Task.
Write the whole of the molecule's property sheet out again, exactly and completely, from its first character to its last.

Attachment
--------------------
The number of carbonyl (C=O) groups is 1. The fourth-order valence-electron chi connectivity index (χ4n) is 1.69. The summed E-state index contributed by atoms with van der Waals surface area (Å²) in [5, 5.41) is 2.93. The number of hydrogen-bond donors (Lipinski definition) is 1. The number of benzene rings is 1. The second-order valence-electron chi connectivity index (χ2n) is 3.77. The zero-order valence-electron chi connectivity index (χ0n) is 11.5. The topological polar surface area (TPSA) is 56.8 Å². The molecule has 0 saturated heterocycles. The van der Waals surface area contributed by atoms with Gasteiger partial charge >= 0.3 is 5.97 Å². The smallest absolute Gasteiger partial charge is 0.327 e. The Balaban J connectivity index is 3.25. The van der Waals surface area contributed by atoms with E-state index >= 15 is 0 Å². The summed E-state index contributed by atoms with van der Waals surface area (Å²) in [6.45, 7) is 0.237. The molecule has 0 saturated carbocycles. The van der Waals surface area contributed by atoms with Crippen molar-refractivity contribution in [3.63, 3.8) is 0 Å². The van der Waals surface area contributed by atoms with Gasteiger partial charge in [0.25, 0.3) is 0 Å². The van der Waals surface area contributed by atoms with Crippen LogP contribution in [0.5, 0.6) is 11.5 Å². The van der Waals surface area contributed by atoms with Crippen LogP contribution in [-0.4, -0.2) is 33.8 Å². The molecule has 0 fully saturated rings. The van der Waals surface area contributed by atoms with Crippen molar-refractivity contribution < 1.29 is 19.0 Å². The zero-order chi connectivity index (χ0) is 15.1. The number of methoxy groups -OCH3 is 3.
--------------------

The number of carbonyl (C=O) groups is 1. The fourth-order valence-electron chi connectivity index (χ4n) is 1.69. The summed E-state index contributed by atoms with van der Waals surface area (Å²) in [5, 5.41) is 2.93. The number of hydrogen-bond donors (Lipinski definition) is 1. The number of benzene rings is 1. The second-order valence-electron chi connectivity index (χ2n) is 3.77. The zero-order valence-electron chi connectivity index (χ0n) is 11.5. The topological polar surface area (TPSA) is 56.8 Å². The molecule has 0 saturated heterocycles. The van der Waals surface area contributed by atoms with Gasteiger partial charge >= 0.3 is 5.97 Å². The smallest absolute Gasteiger partial charge is 0.327 e. The Balaban J connectivity index is 3.25. The van der Waals surface area contributed by atoms with E-state index >= 15 is 0 Å². The summed E-state index contributed by atoms with van der Waals surface area (Å²) in [6.45, 7) is 0.237. The molecule has 0 saturated carbocycles. The van der Waals surface area contributed by atoms with Crippen molar-refractivity contribution in [3.63, 3.8) is 0 Å². The van der Waals surface area contributed by atoms with Gasteiger partial charge in [0.25, 0.3) is 0 Å². The van der Waals surface area contributed by atoms with Crippen LogP contribution in [0.5, 0.6) is 11.5 Å². The van der Waals surface area contributed by atoms with Crippen LogP contribution in [-0.4, -0.2) is 33.8 Å². The molecule has 0 fully saturated rings. The van der Waals surface area contributed by atoms with Crippen molar-refractivity contribution < 1.29 is 19.0 Å². The zero-order chi connectivity index (χ0) is 15.1. The number of methoxy groups -OCH3 is 3.